Occasionally the bankruptcy court may need to decide whether you can discharge a debt which the creditor doesn’t want to be discharged.
One of the realities about filing a consumer bankruptcy case is that while many or even most cases are straightforward, a case can be more challenging if there is an aggressive creditor who challenges the write-off (“discharge”) of its debt. Most cases have no creditors raising such challenges. That’s because most creditors accept your bankruptcy filing as a normal part of their business. But sometimes creditors take it personally and/or believe that they have legal grounds to prevent their debt from being discharged.
This blog post and the next one are about what happens when a creditor raises such a discharge challenge. The topic here is not about debts which will clearly not be discharged because they fit certain special criteria, like recent income taxes or court ordered child or spousal support obligations. Instead this is about debts that would normally be discharged unless the creditor can prove that the debt arose out of some bad behavior by you, usually involving some sort of fraud, theft, or similar behavior.
These Debts are Discharged Unless the Creditors Objects
Before you file bankruptcy, a creditor’s representative or collection agent may tell you that the debt can’t be discharged in bankruptcy, or that they will challenge you if you file bankruptcy. Most of the time they’re just playing games, a part of their attempt to persuade you to pay them. It is important to tell your attorney about any threat like this so that he or she can determine whether the threat has any legal basis. If it was an empty threat, that will help you not worry unnecessarily about it. And if the threat does have a possible legal basis, your attorney will be better prepared for the creditor’s challenge if it does in fact come.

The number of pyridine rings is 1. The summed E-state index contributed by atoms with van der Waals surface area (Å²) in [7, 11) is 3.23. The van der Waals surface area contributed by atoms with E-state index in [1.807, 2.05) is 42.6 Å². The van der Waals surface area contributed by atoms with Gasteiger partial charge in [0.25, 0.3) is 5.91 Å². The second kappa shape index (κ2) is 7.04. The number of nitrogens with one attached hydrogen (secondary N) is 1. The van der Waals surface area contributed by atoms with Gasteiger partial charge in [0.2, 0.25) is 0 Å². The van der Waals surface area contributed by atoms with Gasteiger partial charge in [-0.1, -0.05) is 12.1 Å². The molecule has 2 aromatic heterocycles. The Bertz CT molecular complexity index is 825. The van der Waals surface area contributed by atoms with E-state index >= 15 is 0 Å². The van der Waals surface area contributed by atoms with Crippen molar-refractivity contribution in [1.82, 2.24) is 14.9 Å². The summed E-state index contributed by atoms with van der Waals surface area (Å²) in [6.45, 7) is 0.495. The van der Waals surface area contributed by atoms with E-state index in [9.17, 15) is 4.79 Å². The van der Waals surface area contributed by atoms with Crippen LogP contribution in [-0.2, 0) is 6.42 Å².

It’s important to realize that even if a challenge has possible legal merit, the creditor may not pursue it for practical reasons. Creditors have good reason to hesitate putting out more money—in filing fees and attorney fees—to try to have the debt not be discharged, only to lose that battle. The law has a “presumption” that your debts will be discharged, so the burden is on the creditor to show that a debt should not be.
Creditors Have a Strict Deadline to Raise Such Challenges
And creditors have a very limited timeframe to make this challenge. As long as you appropriately listed the creditor in the bankruptcy documents, any creditor that has any objection to the discharge of its debt must formally file an objection with the bankruptcy court or forever lose its ability to do so. It must do so within 60 days of your meeting with the bankruptcy trustee; since that usually happens about a month after your case is filed, within about 3 months after filing you will know if there will be any such challenges.
The “Adversary Proceeding”
Sometimes the creditor contacts your attorney in advance about an intended challenge, usually because it’s hoping to settle the matter by getting you to agree to pay part or all of the debt.
But much of the time the creditor simply files a formal complaint at the bankruptcy court. This begins what is in effect a highly focused lawsuit, called an adversary proceeding. Its only purpose is to determine whether the creditor can prove the facts that the law requires to be proven for the debt to be excluded from discharge.
To be clear, the issue is usually NOT whether you owe the debt in the first place—it’s usually assumed that you do owe the debt. Rather the issue would be whether, for example, you incurred the debt by falsifying a credit application, or by coercing a relative to change their will on your behalf… fraudulent behavior of this sort.
There will be more in the next blog in a week about what happens in these adversary proceedings.